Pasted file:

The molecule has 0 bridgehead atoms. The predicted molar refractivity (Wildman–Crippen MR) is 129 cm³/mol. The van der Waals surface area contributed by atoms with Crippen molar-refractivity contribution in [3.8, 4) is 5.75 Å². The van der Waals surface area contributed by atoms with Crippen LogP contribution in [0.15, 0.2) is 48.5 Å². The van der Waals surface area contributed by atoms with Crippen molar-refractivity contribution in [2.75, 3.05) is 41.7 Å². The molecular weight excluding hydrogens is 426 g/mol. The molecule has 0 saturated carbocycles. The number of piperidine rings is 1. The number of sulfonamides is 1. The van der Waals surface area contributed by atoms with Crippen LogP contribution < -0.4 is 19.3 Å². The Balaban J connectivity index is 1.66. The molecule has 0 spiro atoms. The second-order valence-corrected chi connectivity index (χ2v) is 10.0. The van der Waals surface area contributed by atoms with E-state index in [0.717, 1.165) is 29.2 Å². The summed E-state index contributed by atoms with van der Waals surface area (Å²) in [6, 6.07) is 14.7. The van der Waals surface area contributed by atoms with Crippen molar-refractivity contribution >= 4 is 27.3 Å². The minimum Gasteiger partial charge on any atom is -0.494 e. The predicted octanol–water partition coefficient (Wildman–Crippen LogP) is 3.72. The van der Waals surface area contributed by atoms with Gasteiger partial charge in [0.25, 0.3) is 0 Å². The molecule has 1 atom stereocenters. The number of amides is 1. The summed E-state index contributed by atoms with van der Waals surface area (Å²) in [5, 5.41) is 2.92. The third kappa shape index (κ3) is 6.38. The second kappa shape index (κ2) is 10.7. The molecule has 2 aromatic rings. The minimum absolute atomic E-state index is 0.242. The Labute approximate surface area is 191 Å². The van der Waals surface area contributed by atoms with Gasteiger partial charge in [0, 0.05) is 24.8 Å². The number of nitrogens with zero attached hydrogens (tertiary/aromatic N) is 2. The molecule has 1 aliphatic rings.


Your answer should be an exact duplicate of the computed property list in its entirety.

The molecule has 0 bridgehead atoms. The predicted molar refractivity (Wildman–Crippen MR) is 129 cm³/mol. The van der Waals surface area contributed by atoms with Crippen molar-refractivity contribution in [3.8, 4) is 5.75 Å². The van der Waals surface area contributed by atoms with Crippen LogP contribution in [0.15, 0.2) is 48.5 Å². The van der Waals surface area contributed by atoms with Crippen molar-refractivity contribution in [2.75, 3.05) is 41.7 Å². The molecular weight excluding hydrogens is 426 g/mol. The molecule has 0 saturated carbocycles. The number of piperidine rings is 1. The number of sulfonamides is 1. The van der Waals surface area contributed by atoms with Crippen LogP contribution < -0.4 is 19.3 Å². The Balaban J connectivity index is 1.66. The molecule has 0 spiro atoms. The second-order valence-corrected chi connectivity index (χ2v) is 10.0. The van der Waals surface area contributed by atoms with E-state index in [0.717, 1.165) is 29.2 Å². The summed E-state index contributed by atoms with van der Waals surface area (Å²) in [6, 6.07) is 14.7. The van der Waals surface area contributed by atoms with Crippen molar-refractivity contribution >= 4 is 27.3 Å². The minimum Gasteiger partial charge on any atom is -0.494 e. The predicted octanol–water partition coefficient (Wildman–Crippen LogP) is 3.72. The van der Waals surface area contributed by atoms with Gasteiger partial charge in [0.25, 0.3) is 0 Å². The molecule has 1 atom stereocenters. The number of amides is 1. The summed E-state index contributed by atoms with van der Waals surface area (Å²) in [5, 5.41) is 2.92. The third kappa shape index (κ3) is 6.38. The second kappa shape index (κ2) is 10.7. The molecule has 2 aromatic rings. The minimum absolute atomic E-state index is 0.242. The Labute approximate surface area is 191 Å². The van der Waals surface area contributed by atoms with Gasteiger partial charge in [0, 0.05) is 24.8 Å². The number of nitrogens with zero attached hydrogens (tertiary/aromatic N) is 2. The molecule has 1 aliphatic rings.